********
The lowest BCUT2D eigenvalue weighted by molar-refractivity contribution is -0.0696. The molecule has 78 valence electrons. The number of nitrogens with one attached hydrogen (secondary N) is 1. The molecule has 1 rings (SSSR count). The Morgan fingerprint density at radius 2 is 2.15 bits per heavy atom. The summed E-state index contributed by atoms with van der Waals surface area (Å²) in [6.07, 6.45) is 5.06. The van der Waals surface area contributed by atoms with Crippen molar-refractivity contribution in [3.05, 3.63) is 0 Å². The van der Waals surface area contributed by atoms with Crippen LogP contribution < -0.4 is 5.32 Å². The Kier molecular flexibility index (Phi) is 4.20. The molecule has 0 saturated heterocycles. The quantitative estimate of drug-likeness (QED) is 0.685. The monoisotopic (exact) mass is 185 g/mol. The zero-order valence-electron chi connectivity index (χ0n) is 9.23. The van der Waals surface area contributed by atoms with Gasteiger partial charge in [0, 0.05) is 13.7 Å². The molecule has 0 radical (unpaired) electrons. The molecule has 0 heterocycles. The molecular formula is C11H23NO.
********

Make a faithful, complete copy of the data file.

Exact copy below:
The lowest BCUT2D eigenvalue weighted by molar-refractivity contribution is -0.0696. The molecule has 78 valence electrons. The number of nitrogens with one attached hydrogen (secondary N) is 1. The molecule has 1 rings (SSSR count). The Morgan fingerprint density at radius 2 is 2.15 bits per heavy atom. The summed E-state index contributed by atoms with van der Waals surface area (Å²) in [6.07, 6.45) is 5.06. The van der Waals surface area contributed by atoms with Crippen molar-refractivity contribution in [3.05, 3.63) is 0 Å². The van der Waals surface area contributed by atoms with Crippen LogP contribution < -0.4 is 5.32 Å². The Kier molecular flexibility index (Phi) is 4.20. The molecule has 0 saturated heterocycles. The quantitative estimate of drug-likeness (QED) is 0.685. The monoisotopic (exact) mass is 185 g/mol. The zero-order valence-electron chi connectivity index (χ0n) is 9.23. The van der Waals surface area contributed by atoms with Gasteiger partial charge in [0, 0.05) is 13.7 Å². The molecule has 0 radical (unpaired) electrons. The molecule has 0 heterocycles. The molecular formula is C11H23NO.